I am working for government (in another country), and I can assure you that often times we in the administration scratch our heads in trying to understand what the legislature meant when passing a bill. Thus, depending on who you talk to, you'll get different explanations about - say - new tax legislation.

On the other hand, the shorter the bill, the larger the room for interpretation, and ensuing litigation balloons. Accused of being grossly overbroad, the legislature then tries to somehow get jurisprudence incorporated, and the bills grow and grow.

Often times, the very same persons who complain about over-regulation are quite adamant that specifics to their advantage be spelled out in detail.

The result is that I really wonder how anybody can be so rash as to establish a small business: There are so many and complex regulations that inadvertantly, you'll be violating dozens of them in a single day without ever being aware of it. Fortunately, nobody else notices most of the times, and yet, if something happens, it's your fault.

It might be unfortunate that producing legislation is one of the prime indicators for a legislator to prove a record. Problems are then not "solved" by trying to improve implementation of existing regulations, instead a new one is tagged upon the rest. But that's not the only explanation for bills growing in numbers and in pages.

The core point is that it is so hard to strike a balance between the complexity we face and the complexity each and every one of us is able to process.
 

Brett wrote "Secondly, they don't have the time to read the legislation? Guess what: We don't have the time to read it, either, but we're expected to comply with it. So, don't expect any sympathy from the public on that score."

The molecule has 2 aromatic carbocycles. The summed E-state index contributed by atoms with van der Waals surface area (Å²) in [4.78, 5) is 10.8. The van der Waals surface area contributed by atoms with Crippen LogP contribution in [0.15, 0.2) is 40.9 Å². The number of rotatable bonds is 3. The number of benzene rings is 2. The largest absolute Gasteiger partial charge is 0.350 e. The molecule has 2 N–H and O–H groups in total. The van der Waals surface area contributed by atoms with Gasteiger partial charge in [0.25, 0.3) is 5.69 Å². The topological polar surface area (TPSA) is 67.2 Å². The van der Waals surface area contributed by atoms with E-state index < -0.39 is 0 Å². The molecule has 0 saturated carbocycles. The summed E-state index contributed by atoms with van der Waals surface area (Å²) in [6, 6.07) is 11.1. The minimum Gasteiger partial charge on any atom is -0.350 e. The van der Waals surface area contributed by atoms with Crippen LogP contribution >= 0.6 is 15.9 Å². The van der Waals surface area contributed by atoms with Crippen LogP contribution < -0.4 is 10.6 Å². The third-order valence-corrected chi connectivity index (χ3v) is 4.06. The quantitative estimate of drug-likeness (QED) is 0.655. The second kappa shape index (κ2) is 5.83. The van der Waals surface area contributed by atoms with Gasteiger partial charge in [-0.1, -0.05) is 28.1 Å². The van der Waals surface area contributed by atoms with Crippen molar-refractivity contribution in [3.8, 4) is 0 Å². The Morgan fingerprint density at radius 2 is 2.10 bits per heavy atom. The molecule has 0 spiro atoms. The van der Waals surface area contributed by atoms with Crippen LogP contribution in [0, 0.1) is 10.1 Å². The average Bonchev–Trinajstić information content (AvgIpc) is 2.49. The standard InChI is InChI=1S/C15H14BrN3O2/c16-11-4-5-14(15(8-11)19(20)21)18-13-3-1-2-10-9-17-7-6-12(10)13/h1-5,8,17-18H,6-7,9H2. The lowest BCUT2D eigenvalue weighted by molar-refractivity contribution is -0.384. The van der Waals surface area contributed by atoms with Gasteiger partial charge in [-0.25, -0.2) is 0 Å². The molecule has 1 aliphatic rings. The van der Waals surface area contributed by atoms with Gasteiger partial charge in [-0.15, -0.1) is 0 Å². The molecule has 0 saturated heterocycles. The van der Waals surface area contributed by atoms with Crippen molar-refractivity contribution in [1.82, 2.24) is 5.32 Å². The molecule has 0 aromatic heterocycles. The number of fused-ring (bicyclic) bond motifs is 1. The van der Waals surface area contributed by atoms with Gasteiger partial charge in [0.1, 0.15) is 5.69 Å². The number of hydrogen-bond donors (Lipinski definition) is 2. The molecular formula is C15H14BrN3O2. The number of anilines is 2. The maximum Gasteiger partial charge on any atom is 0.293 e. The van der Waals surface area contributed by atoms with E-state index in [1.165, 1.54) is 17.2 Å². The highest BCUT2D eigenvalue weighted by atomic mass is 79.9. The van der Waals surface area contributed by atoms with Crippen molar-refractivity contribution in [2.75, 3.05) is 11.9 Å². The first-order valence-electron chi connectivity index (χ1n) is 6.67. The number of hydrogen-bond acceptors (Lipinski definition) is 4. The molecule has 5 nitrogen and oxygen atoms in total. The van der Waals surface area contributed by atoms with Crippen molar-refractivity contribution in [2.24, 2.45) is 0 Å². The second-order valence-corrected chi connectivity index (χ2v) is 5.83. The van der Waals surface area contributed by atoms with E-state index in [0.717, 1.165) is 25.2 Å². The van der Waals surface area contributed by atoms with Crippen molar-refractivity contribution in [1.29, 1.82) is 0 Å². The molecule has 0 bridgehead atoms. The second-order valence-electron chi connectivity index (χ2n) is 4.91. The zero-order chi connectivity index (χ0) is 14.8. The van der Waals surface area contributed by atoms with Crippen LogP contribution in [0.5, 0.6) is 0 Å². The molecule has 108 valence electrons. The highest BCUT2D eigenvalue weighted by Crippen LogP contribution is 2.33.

While I generally agree that the higher complexity of today's world requires more complex legislation, Brett's point is a very valid one. I guess you won't have to read each and every bit of the health care bill but even the relevant parts will be quite challenging - and it will be quite a task to find out which parts are relevant.

I am working for government (in another country), and I can assure you that often times we in the administration scratch our heads in trying to understand what the legislature meant when passing a bill. Thus, depending on who you talk to, you'll get different explanations about - say - new tax legislation.

On the other hand, the shorter the bill, the larger the room for interpretation, and ensuing litigation balloons. Accused of being grossly overbroad, the legislature then tries to somehow get jurisprudence incorporated, and the bills grow and grow.

Often times, the very same persons who complain about over-regulation are quite adamant that specifics to their advantage be spelled out in detail.

The result is that I really wonder how anybody can be so rash as to establish a small business: There are so many and complex regulations that inadvertantly, you'll be violating dozens of them in a single day without ever being aware of it. Fortunately, nobody else notices most of the times, and yet, if something happens, it's your fault.

It might be unfortunate that producing legislation is one of the prime indicators for a legislator to prove a record. Problems are then not "solved" by trying to improve implementation of existing regulations, instead a new one is tagged upon the rest. But that's not the only explanation for bills growing in numbers and in pages.

The core point is that it is so hard to strike a balance between the complexity we face and the complexity each and every one of us is able to process.
 

"The notion that it ought to be optional is offensive; I'd advocate a constitutional amendment.."

I agree wholeheartedly, but I'm not sure an amendment is necessary. Make it a standard rule in each house of Congress and that should be sufficient.

Unless of course you don't trust Congress to do something that would be beneficial to the people...oh, okay, I see your reasoning now. Amendment ho! :)